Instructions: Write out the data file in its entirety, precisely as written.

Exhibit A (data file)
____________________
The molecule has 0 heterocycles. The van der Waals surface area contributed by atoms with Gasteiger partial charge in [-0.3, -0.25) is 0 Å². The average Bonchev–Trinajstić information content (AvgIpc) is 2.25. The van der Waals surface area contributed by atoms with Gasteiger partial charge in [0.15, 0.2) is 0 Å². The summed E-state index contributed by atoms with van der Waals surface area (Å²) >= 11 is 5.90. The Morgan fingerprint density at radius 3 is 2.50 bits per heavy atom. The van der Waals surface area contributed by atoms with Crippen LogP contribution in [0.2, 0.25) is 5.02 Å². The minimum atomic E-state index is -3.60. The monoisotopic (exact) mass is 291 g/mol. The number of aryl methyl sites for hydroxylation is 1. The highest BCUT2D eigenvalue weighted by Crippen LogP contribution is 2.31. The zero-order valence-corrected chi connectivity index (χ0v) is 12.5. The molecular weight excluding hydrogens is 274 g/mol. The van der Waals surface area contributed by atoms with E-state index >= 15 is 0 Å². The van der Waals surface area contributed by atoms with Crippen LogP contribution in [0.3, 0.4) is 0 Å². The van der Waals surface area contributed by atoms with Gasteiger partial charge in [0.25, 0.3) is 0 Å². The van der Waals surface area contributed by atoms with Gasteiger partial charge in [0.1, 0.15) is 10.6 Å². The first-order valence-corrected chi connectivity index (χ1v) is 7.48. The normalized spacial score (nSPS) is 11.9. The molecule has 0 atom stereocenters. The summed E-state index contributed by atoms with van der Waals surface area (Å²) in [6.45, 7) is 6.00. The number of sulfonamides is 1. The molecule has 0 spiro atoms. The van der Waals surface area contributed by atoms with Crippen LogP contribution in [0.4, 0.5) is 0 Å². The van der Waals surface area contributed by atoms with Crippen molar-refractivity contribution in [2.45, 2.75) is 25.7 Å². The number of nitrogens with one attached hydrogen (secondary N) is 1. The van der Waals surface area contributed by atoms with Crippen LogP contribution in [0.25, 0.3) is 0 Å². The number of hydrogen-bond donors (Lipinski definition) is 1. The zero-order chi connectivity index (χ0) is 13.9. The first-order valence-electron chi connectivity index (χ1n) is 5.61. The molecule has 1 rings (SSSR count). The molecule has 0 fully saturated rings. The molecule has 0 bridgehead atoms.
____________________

The molecule has 0 heterocycles. The van der Waals surface area contributed by atoms with Gasteiger partial charge in [-0.3, -0.25) is 0 Å². The average Bonchev–Trinajstić information content (AvgIpc) is 2.25. The van der Waals surface area contributed by atoms with Gasteiger partial charge in [0.15, 0.2) is 0 Å². The summed E-state index contributed by atoms with van der Waals surface area (Å²) >= 11 is 5.90. The Morgan fingerprint density at radius 3 is 2.50 bits per heavy atom. The van der Waals surface area contributed by atoms with Crippen LogP contribution in [0.2, 0.25) is 5.02 Å². The minimum atomic E-state index is -3.60. The monoisotopic (exact) mass is 291 g/mol. The number of aryl methyl sites for hydroxylation is 1. The highest BCUT2D eigenvalue weighted by Crippen LogP contribution is 2.31. The zero-order valence-corrected chi connectivity index (χ0v) is 12.5. The molecular weight excluding hydrogens is 274 g/mol. The van der Waals surface area contributed by atoms with E-state index >= 15 is 0 Å². The van der Waals surface area contributed by atoms with Crippen LogP contribution in [0.3, 0.4) is 0 Å². The van der Waals surface area contributed by atoms with Gasteiger partial charge in [0.25, 0.3) is 0 Å². The van der Waals surface area contributed by atoms with Gasteiger partial charge in [0.1, 0.15) is 10.6 Å². The first-order valence-corrected chi connectivity index (χ1v) is 7.48. The normalized spacial score (nSPS) is 11.9. The molecule has 0 atom stereocenters. The summed E-state index contributed by atoms with van der Waals surface area (Å²) in [6.45, 7) is 6.00. The number of sulfonamides is 1. The molecule has 0 spiro atoms. The van der Waals surface area contributed by atoms with Crippen LogP contribution in [0.4, 0.5) is 0 Å². The van der Waals surface area contributed by atoms with Crippen molar-refractivity contribution in [2.45, 2.75) is 25.7 Å². The number of nitrogens with one attached hydrogen (secondary N) is 1. The van der Waals surface area contributed by atoms with Crippen LogP contribution in [0.25, 0.3) is 0 Å². The number of hydrogen-bond donors (Lipinski definition) is 1. The zero-order chi connectivity index (χ0) is 13.9. The first-order valence-electron chi connectivity index (χ1n) is 5.61. The molecule has 1 rings (SSSR count). The molecule has 0 fully saturated rings. The molecule has 0 bridgehead atoms.